Curatorial Note on WHAT IS LEFT
by Serena Vittorini
I met Marian Lens as I was doing a photo-reportage of her, to highlight her life as a lesbian activist in Belgium. What struck me immediately is the vast archive she has created and accumulated over the years. My reportage focused on this extensive archive – a specific focus that I had already used in previous projects.
The archive is a significant gathering of knowledge and memory as it collects, records, preserves and transmits historical objects and documents for the present and for the future. This collection from the past structures historical memory and prevents the loss of valuable material that ought to be transmitted to future generations.
Also, archive-based art exhibitions allow for a reinterpretation of the past with multiple levels of interpretation, ask questions about reality and fiction, contribute to reinvigorating the link between individual and collective memory, and are thus crucial for understanding the identity of the individual in society. In recent years, in the context of artistic practice, archives have become a fruitful platform of stimuli for contemporary artistic production and theoretical research. Archives are being discovered and digitalised at a faster than ever pace (it would also be worth reflecting on the issue of dematerialisation of the object).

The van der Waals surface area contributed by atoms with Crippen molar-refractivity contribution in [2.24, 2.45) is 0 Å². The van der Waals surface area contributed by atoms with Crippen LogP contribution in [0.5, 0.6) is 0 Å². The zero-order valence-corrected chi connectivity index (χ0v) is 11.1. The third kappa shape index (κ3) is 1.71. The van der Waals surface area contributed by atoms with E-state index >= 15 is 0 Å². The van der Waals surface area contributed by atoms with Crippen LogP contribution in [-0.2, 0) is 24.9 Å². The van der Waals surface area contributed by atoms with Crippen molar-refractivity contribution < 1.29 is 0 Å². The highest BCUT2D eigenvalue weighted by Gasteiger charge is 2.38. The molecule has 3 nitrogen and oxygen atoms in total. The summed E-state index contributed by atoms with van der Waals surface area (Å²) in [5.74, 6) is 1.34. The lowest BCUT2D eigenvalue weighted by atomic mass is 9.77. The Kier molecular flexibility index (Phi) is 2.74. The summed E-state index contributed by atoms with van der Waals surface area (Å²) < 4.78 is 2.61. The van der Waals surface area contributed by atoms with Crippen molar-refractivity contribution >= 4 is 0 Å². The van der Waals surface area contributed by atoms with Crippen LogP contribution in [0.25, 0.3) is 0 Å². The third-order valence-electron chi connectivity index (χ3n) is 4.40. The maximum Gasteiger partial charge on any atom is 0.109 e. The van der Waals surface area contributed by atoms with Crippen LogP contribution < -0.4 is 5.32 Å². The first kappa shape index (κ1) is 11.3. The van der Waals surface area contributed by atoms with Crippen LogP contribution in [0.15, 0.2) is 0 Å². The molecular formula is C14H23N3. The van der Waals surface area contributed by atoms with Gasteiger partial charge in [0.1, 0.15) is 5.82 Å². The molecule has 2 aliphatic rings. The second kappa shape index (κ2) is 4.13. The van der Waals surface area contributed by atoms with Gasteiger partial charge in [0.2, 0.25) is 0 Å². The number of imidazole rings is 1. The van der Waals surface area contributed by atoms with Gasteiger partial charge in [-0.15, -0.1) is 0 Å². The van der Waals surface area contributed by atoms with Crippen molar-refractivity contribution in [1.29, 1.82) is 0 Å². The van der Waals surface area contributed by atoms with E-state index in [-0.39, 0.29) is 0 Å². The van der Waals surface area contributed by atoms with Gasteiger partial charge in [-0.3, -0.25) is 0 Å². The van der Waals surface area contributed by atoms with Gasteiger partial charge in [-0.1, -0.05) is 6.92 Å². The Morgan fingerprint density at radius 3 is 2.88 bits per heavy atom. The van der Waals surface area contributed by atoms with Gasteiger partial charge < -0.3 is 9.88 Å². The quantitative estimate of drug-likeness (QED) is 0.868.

New ways of presenting the interactions of the archive are constantly being developed, allowing the realisation of important multimedia and multidisciplinary art installations. Also, the more artists and researchers work in this field, the more we realise that there is a huge amount of objects and images already produced, just waiting to be rediscovered and reinterpreted. That is why we decided to create this installation at the Livraria aberta in Porto, composed of a selection of historical documents that Marian Lens kept during her life as a lesbian activist and of her thoughts in a text format.
We will formalise this material in the space of the bookshop through a mind map that will associate the historical documents with the experience of the individual, creating an important parallel that aims to examine the connections between individual and collective memory.